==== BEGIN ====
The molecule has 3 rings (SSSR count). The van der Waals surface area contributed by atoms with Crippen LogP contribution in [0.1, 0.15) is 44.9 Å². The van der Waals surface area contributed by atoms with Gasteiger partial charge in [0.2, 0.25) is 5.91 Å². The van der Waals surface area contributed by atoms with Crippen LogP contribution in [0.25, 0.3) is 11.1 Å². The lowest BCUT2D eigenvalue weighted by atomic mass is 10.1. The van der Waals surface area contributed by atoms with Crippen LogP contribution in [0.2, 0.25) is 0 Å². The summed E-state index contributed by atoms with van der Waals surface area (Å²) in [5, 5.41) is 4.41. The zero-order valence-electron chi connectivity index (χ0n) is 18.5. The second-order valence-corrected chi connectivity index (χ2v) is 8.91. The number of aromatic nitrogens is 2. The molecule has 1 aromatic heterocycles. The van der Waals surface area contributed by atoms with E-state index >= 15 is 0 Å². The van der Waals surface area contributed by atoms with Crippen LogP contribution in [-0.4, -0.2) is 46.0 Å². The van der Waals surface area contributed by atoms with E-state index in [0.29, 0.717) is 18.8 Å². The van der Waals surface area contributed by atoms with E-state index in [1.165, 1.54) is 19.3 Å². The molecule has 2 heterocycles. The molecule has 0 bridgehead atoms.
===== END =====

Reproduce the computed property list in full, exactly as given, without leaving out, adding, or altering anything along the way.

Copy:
The molecule has 3 rings (SSSR count). The van der Waals surface area contributed by atoms with Crippen LogP contribution in [0.1, 0.15) is 44.9 Å². The van der Waals surface area contributed by atoms with Gasteiger partial charge in [0.2, 0.25) is 5.91 Å². The van der Waals surface area contributed by atoms with Crippen LogP contribution in [0.25, 0.3) is 11.1 Å². The lowest BCUT2D eigenvalue weighted by atomic mass is 10.1. The van der Waals surface area contributed by atoms with Crippen LogP contribution in [0.2, 0.25) is 0 Å². The summed E-state index contributed by atoms with van der Waals surface area (Å²) in [5, 5.41) is 4.41. The zero-order valence-electron chi connectivity index (χ0n) is 18.5. The second-order valence-corrected chi connectivity index (χ2v) is 8.91. The number of aromatic nitrogens is 2. The molecule has 1 aromatic heterocycles. The van der Waals surface area contributed by atoms with E-state index >= 15 is 0 Å². The van der Waals surface area contributed by atoms with Crippen LogP contribution in [-0.4, -0.2) is 46.0 Å². The van der Waals surface area contributed by atoms with E-state index in [0.29, 0.717) is 18.8 Å². The van der Waals surface area contributed by atoms with E-state index in [1.165, 1.54) is 19.3 Å². The molecule has 2 heterocycles. The molecule has 0 bridgehead atoms.